Monday, July 30, 2012

Book Review: School for Love (1951) by Olivia Manning

Ever read a perfect novel? One in which the similes and metaphors are all pitch perfect; not a single word or sentence is out of place or redundant; the characters are fully-formed and resonate in the real world; and the novel is neither too long or too short? School for Love is such a novel. This isn't to say that it's one of the world's great books, but if it's not in the Champions League of novels, it's definitely well up in the First Division.

The setting is Jerusalem in 1945, just after the end of the war, and a young orphan named Felix has temporarily come to stay with Miss Bohun, a distant relative, before shipping back to England. Also boarding in the house is Mrs Ellis, a young and pregnant war widow. Bohun is the leader of the Ever-Readies, a small Christian sect with a fundamentalist bent. Felix, like any polite, well-brought-up middle-class boy, assumes Bohun will always act in a well-meaning and honourable fashion. He's sadly disillusioned. In the weeks that Felix and Ellis spend with Bohun while waiting for a ship back to England, she doesn't miss a chance to make their lives just a little bit more miserable, not to mention trying to line her pockets at their expense.

Bohun is one of the great, yet petty, monsters of modern fiction. Manning shows that Bohun's holier-than-thou moralizing is, like patriotism, the last refuge of scoundrels. This is not a wildly eventful or dramatic novel, but it shows how tyrants like Hitler and Stalin can also come in more innocuous packages. Bohun is a narcissist, and her self-love stems from her belief that her adherence to Jesus makes her immune from committing the smaller sins. She's parsimonious, mendacious, vindictive, petty, vengeful, not averse to a minor swindle or two, and has a profound lack of empathy. Bohun sees her faith as a trump card to be played on any occasion when her honesty or ethics are called into question by others or even by herself. She's a personality most of us have met or worked with, and the ranks of evangelical Christians in the U.S. are absolutely stiff with this type of person.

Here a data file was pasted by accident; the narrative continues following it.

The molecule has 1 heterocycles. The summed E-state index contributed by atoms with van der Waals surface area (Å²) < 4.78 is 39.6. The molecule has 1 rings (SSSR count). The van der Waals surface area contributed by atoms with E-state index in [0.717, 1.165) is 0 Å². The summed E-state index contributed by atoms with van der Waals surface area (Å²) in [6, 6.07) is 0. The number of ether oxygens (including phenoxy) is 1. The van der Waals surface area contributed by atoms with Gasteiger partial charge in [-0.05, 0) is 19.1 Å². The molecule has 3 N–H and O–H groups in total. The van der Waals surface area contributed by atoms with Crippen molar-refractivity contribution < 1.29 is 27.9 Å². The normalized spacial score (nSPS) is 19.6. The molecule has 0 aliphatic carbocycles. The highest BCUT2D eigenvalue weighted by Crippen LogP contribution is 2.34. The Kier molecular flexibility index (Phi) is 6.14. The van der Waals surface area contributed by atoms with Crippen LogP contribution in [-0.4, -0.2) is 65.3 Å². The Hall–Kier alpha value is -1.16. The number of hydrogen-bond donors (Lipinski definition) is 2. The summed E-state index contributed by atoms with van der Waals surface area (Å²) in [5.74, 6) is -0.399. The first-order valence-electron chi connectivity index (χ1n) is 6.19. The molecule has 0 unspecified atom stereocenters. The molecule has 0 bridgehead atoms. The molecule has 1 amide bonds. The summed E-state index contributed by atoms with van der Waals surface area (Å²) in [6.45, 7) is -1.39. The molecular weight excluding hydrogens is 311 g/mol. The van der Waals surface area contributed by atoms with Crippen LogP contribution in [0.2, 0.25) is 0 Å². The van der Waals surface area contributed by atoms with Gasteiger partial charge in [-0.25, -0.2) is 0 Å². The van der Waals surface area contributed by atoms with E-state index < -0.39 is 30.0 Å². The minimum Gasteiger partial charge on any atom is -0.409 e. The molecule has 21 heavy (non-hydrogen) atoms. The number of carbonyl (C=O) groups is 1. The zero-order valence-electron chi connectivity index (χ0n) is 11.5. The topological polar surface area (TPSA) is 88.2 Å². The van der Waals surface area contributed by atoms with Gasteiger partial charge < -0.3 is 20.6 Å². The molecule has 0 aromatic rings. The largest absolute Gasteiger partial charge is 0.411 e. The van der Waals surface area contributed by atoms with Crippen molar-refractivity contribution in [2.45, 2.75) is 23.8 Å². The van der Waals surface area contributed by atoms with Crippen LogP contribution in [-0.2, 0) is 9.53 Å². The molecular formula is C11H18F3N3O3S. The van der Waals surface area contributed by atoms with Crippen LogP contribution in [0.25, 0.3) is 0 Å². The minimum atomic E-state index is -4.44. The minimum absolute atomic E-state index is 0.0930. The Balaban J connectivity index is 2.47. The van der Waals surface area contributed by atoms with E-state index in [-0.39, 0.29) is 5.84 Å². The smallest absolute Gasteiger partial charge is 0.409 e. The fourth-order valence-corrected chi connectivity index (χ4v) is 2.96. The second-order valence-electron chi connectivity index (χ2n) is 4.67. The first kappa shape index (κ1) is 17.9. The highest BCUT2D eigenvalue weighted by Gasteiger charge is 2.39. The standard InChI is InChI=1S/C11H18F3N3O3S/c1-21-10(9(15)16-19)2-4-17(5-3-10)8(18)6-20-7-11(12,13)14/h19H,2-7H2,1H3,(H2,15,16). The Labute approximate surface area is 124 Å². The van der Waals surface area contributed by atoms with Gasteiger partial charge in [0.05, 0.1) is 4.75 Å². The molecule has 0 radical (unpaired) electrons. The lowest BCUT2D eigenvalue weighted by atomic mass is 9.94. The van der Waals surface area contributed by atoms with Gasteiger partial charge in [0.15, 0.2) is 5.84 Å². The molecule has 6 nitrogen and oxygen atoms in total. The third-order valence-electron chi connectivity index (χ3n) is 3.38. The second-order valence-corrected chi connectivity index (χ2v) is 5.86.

Mrs Ellis is pretty much Bohun's opposite. She's been badly treated by the war but hasn't allowed that to make her bitter or vicious. But she's not a saint. She befriends Felix, who falls slightly in love with her, and eventually loses patience with his dog-like affection and hurts his feelings. At least Ellis is aware that she's hurt Felix. For Felix, his sojourn at Bohun's is a coming-of-age experience that shows him that the adult world is a slippery and untrustworthy place.

School for Love, as mentioned off the top, is brilliantly written. Like other English writers such as Evelyn Waugh and P.G. Wodehouse, Manning has a deceptively simple writing style that flows beautifully and delivers maximum results with a minimum of fuss. This is such a tight, elegantly-constructed novel it's a wonder it hasn't been filmed. I sense that there's an Oscar or a BAFTA waiting for the woman who gets the role of Miss Bohun. Manning's The Balkan Trilogy was filmed for British television, and the novels that make up the trilogy do belong in the Champions League of great novels.

2 comments:

Anonymous said...

You nailed it. This is a perceptive and beautifully written essay.

Cary Watson said...

Thanks, Anon.